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It wasn’t really all that long ago when the women’s suffrage movement took place. In fact, 100 years ago, women finally received their legal right to vote. This is a battle that took activists and reformers nearly 100 years in itself to win, and it wasn’t easy.
By now, you probably know the basic history of the women’s suffrage movement, but what all happened to get to where we are today? We’re diving into a short version of the history of voting for women and why it is so important for you to use your rights to make a change.
There will never be complete equality until women themselves help to make the laws and elect the lawmakers.
Women’s Rights Movement Begins
The campaign for women’s suffrage began in the decades before the Civil War. During the 1820s and 30s, many reform groups started popping up, in which women played a prominent role. It’s also good to note here that the idea of true “Womanhood” began to break down as women started revolting against the norm. This was the idea that only “true” women were a submissive wife and mother whose only concern was the home and family.
Seneca Falls Convention
In 1848, a group of abolitionists activists gathered in Seneca Falls, New York to discuss the problem of women’s rights. Thus, the conversation of women and deserving of their own political identities arose.
At the Seneca Falls Convention, the Declaration of Sentiments was brought up and read, “We hold these truths to be self-evident that all men and women are created equal, that they are endowed by their creator with certain inalienable rights, that among these are life, liberty, and the pursuit of happiness.”
By this, they also touched on the fact that women should have the right to vote.
The Progressive Campaign for Suffrage
In 1890, the National American Woman Suffrage Association was formed. It was a little different this time around with a new approach. Instead of arguing that women deserved the same rights as men because both are “equal”, the new generation of activists argued that women deserved their vote because they were different from men.
Winning the Vote at Last
Starting in 1910, some states in the West began to extend the vote to women for the first time in almost 20 years. But even so, southern and eastern states resisted. A splinter group called the National Woman’s Party emerged during this time and focused on more radical, militant tactics aimed at winning dramatic publicity for their cause.
World War I eventually slowed the suffragists' campaign but helped them advance their argument. Women started pushing the war effort, participating in the fight, and pointing out that they were just as worthy of citizenship and rights as men.
Finally, on August 18, 1920, the 19th Amendment to the Constitution was passed. On November 2 of that year, more than 8 million women across the United States voted in elections for the first time.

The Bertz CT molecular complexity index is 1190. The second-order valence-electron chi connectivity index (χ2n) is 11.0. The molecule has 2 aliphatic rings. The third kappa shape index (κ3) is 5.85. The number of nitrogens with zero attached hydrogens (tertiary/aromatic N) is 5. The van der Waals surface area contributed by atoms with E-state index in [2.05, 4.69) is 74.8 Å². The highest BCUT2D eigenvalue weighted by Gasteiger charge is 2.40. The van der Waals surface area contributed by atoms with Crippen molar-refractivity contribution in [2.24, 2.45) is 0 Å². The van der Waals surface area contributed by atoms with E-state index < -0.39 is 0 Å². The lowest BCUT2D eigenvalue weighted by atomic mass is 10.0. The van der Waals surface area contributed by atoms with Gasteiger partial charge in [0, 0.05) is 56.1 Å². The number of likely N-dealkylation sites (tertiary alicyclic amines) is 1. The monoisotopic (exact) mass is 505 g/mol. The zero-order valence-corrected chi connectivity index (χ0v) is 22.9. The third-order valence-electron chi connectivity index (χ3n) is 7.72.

Now that you know a little history (and we hope a lot of that sank in giving you a new perspective on voting), we’re going to dive into why it is so important for women to use this right in the upcoming election and those beyond.
Why Women Should Vote
Aside from the very obvious reason being that most of our ancestors fought for us to have this right, there are a few others we want to shed light on. Why women should vote:
Because laws affect women as much as men.
Because there are men who are making laws that affect women that are being passed without consulting them.
Because over 8 million women in the U.S. are wage workers, and the conditions under which they work are controlled by law.
Because women have experience which would be helpful to legislation.
Because biologically women are built differently from men, which can bring a new perspective on lawmaking.
Because change can happen in numbers, and women have the power to make that change.
Because laws regarding children should include the women’s point of view.
Because many intelligent, hard-working women desire legislative positions.
Because it is for the common good of all.
With fewer than 80 days until Election Day, it’s important to make sure all of our friends, family members, and colleagues are aware of how they can do their part in voting. There are a lot of changes happening due to the COVID-19 pandemic, so staying up to date with elections is important. Research, research, research...whether it is through Google searches or social media hashtags, there are so many resources out there to help better explain the voting climate.
That being said, making sure you’re registered to vote is the first step. Fret not, we found the perfect article by Marie Claire that details Voter Registration Deadlines state-by-state. Take a look and find out what it looks like in your state so you don’t miss out. Even though this list is strictly for the U.S., we encourage women everywhere to actively participate in voting. You have a voice and there’s no better time to make sure it is HEARD than NOW.
Women have come a long way, but there is still so much more work to be done. Please share this article with loved ones to spread the message!